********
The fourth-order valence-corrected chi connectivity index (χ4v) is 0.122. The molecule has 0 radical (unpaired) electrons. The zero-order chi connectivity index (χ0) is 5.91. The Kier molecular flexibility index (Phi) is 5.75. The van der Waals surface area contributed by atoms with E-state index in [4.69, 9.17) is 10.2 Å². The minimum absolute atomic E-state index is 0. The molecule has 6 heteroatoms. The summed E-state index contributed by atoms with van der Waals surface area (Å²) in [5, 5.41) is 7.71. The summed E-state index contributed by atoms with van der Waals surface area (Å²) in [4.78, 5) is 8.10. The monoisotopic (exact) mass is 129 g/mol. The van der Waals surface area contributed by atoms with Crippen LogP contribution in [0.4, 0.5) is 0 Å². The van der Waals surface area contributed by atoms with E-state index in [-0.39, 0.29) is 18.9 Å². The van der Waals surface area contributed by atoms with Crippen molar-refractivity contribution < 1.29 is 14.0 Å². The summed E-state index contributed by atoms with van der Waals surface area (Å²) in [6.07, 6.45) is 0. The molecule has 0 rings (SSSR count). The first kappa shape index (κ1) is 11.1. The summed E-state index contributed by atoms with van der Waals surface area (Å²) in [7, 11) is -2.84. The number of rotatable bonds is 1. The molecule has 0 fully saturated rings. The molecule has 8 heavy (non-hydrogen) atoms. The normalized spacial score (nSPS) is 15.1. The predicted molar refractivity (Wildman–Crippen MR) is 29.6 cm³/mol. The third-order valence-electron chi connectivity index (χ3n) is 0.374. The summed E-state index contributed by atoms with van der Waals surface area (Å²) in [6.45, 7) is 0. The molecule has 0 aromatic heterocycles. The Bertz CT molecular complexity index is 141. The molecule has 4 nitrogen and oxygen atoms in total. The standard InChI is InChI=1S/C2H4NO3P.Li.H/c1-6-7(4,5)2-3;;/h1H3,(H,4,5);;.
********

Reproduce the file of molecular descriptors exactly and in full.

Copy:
The fourth-order valence-corrected chi connectivity index (χ4v) is 0.122. The molecule has 0 radical (unpaired) electrons. The zero-order chi connectivity index (χ0) is 5.91. The Kier molecular flexibility index (Phi) is 5.75. The van der Waals surface area contributed by atoms with E-state index in [4.69, 9.17) is 10.2 Å². The minimum absolute atomic E-state index is 0. The molecule has 6 heteroatoms. The summed E-state index contributed by atoms with van der Waals surface area (Å²) in [5, 5.41) is 7.71. The summed E-state index contributed by atoms with van der Waals surface area (Å²) in [4.78, 5) is 8.10. The monoisotopic (exact) mass is 129 g/mol. The van der Waals surface area contributed by atoms with Crippen LogP contribution in [0.4, 0.5) is 0 Å². The van der Waals surface area contributed by atoms with E-state index in [-0.39, 0.29) is 18.9 Å². The van der Waals surface area contributed by atoms with Crippen molar-refractivity contribution < 1.29 is 14.0 Å². The summed E-state index contributed by atoms with van der Waals surface area (Å²) in [6.07, 6.45) is 0. The molecule has 0 rings (SSSR count). The first kappa shape index (κ1) is 11.1. The summed E-state index contributed by atoms with van der Waals surface area (Å²) in [7, 11) is -2.84. The number of rotatable bonds is 1. The molecule has 0 fully saturated rings. The molecule has 8 heavy (non-hydrogen) atoms. The normalized spacial score (nSPS) is 15.1. The predicted molar refractivity (Wildman–Crippen MR) is 29.6 cm³/mol. The third-order valence-electron chi connectivity index (χ3n) is 0.374. The summed E-state index contributed by atoms with van der Waals surface area (Å²) in [6.45, 7) is 0. The molecule has 0 aromatic heterocycles. The Bertz CT molecular complexity index is 141. The molecule has 4 nitrogen and oxygen atoms in total. The standard InChI is InChI=1S/C2H4NO3P.Li.H/c1-6-7(4,5)2-3;;/h1H3,(H,4,5);;.